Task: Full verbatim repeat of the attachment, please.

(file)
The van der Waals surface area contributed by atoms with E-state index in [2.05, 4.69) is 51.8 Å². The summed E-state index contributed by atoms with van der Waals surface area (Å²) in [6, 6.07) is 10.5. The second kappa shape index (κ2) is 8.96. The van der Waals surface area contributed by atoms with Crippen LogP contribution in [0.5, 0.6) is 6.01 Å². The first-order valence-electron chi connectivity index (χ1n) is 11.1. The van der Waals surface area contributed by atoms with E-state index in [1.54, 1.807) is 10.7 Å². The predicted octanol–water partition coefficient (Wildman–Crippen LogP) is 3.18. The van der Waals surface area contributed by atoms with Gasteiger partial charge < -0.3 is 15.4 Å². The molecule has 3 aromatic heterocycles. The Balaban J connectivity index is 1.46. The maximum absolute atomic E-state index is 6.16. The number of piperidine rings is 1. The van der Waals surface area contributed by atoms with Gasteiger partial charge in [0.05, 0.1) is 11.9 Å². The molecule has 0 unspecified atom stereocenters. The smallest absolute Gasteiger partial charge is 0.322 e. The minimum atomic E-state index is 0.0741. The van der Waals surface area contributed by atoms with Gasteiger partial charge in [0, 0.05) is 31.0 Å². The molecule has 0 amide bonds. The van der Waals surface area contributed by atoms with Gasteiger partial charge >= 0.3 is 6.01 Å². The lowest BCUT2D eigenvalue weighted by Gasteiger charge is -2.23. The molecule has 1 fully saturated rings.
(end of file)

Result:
The van der Waals surface area contributed by atoms with E-state index in [2.05, 4.69) is 51.8 Å². The summed E-state index contributed by atoms with van der Waals surface area (Å²) in [6, 6.07) is 10.5. The second kappa shape index (κ2) is 8.96. The van der Waals surface area contributed by atoms with Crippen LogP contribution in [0.5, 0.6) is 6.01 Å². The first-order valence-electron chi connectivity index (χ1n) is 11.1. The van der Waals surface area contributed by atoms with E-state index in [1.54, 1.807) is 10.7 Å². The predicted octanol–water partition coefficient (Wildman–Crippen LogP) is 3.18. The van der Waals surface area contributed by atoms with Gasteiger partial charge < -0.3 is 15.4 Å². The molecule has 3 aromatic heterocycles. The Balaban J connectivity index is 1.46. The maximum absolute atomic E-state index is 6.16. The number of piperidine rings is 1. The van der Waals surface area contributed by atoms with Gasteiger partial charge in [0.05, 0.1) is 11.9 Å². The molecule has 0 unspecified atom stereocenters. The smallest absolute Gasteiger partial charge is 0.322 e. The minimum atomic E-state index is 0.0741. The van der Waals surface area contributed by atoms with Gasteiger partial charge in [0, 0.05) is 31.0 Å². The molecule has 0 amide bonds. The van der Waals surface area contributed by atoms with Gasteiger partial charge >= 0.3 is 6.01 Å². The lowest BCUT2D eigenvalue weighted by Gasteiger charge is -2.23. The molecule has 1 fully saturated rings.